An audio recording that allegedly captures remarks by Los Angeles Clippers owner Donald Sterling criticizing a woman for publicly "associating with black people" prompts an NBA investigation.
Sherpas have a great reputation as the world's best climbers. But when something goes wrong up in the mountains, it deeply affects the small ethnic group and its communities around the world.
For decades, it was mere legend: an "Atari Dump" rumored to harbor millions of copies of E.T. The Extra-Terrestrial, a video game so bad that burying it in the desert seemed the best way to move on.
Earl Morrall, who played an integral role in the Miami Dolphins' perfect season of 1972, died Friday at age 79. Morrall played 21 seasons in the NFL.
Upwards of 70,000 people are attending the NRA's annual convention this weekend. They're hearing from plenty of politicians, but for most it's a social confab and a chance to try out new weapons.
Preliminary results show Afghanistan's former foreign minister Abdullah Abdullah leading the field in a presidential election that saw a relatively high turnout among women voters.
"The sailors say we have had a wonderful passage up to now," reads the letter from a passenger to her mother. It was sold at auction in England Saturday.
Moscow is demanding that Kiev's new constitution give so much autonomy to its diverse regions — particularly the Russian-speaking ones — that they could even conduct their own foreign policy.
Three chefs in Senegal are helping put West Africa on the culinary map. They move their monthly pop-up restaurant around Dakar, introducing diners to new takes on familiar ingredients like the peanut.
The exact charges haven't been announced. The Staten Island lawmaker and former FBI agent, who was first elected to Congress in 2010, has been under investigation for campaign finance and fraud.
The world's largest economies are poised to punish Russia over its role in Ukraine's crisis with a new round of sanctions. In eastern Ukraine, a team of European monitors was arrested by separatists.
One song, danced two totally different ways. First, two dancers who sculpt the giddiness, the beats, onto their rhyming bodies. Then a second version, this time, a crazy story. Vive la difference!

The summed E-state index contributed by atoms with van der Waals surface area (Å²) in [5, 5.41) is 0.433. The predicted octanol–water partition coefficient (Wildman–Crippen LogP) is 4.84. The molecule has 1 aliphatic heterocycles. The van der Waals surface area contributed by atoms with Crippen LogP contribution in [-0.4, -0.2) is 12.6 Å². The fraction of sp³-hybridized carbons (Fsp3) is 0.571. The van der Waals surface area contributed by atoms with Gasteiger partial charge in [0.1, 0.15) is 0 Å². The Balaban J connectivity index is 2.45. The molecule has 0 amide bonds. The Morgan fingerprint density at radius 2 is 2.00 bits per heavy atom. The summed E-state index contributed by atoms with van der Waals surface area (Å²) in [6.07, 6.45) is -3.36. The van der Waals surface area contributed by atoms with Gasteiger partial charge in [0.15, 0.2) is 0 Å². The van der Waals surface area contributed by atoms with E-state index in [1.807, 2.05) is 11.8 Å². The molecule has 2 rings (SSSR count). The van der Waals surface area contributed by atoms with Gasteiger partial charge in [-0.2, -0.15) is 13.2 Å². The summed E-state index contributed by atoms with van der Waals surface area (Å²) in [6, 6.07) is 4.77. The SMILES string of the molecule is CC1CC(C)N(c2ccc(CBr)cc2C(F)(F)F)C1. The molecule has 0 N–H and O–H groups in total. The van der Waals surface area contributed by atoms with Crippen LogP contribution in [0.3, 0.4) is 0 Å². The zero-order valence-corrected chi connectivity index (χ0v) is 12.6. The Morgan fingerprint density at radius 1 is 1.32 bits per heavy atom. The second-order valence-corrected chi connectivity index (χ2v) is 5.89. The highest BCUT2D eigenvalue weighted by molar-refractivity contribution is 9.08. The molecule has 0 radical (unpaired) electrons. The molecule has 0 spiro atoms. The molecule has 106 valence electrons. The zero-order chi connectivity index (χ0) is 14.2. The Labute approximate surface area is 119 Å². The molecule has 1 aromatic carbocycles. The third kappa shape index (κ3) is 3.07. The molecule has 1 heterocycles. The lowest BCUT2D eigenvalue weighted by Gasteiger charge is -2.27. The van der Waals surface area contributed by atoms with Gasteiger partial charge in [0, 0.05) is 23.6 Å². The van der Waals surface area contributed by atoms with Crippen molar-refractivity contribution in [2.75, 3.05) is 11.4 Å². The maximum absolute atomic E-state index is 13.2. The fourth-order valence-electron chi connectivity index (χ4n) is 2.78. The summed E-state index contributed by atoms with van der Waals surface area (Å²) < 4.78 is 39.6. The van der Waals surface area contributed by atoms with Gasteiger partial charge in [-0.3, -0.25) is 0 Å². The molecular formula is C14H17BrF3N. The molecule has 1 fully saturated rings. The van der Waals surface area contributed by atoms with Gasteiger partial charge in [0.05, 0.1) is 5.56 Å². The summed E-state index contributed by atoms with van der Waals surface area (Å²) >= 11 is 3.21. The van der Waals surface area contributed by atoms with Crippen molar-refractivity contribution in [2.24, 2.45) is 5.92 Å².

The remains of William T. Carneal were found on the coastline of Saipan last year. After 70 years, Pfc. Carneal was remembered in a ceremony in his hometown of Paducah, Ky.
The FDA's decision to approve a new painkiller has met with fierce opposition. Judy Foreman, author of A Nation in Pain, tells NPR's Scott Simon why pain relief is such a highly polarized subject.
Syrian composer Malek Jandali's parents were beaten after he criticized the Assad regime in a performance abroad. Now Jandali is asking American and European audiences to donate to Syrians in need.
After a breakdown in talks between Israeli and Palestinian leaders, President Obama said it may be time to take a step back from peace talks. An agreement now seems very far off.
Thousands have been jailed in Egypt since a crackdown on dissent last November. But most Egyptians are unwilling to risk jail for reform; most wish things would finally quiet down.
President Obama wrapped up a two-day visit to South Korea, warning Pyongyang that pursuing nuclear weapons will only lead to more isolation. Correspondent Anthony Kuhn talks with NPR's Scott Simon.
Where's your digital stuff? These days, probably in the cloud. We explored just what the cloud is and the implications of its growth. Also in the news: arguments over the future of TV and Web traffic.
Syria appears likely to meet Sunday's deadline for handing over its chemical arsenal. But President Bashar Assad hasn't been weakened. His forces currently have the upper hand in the civil war.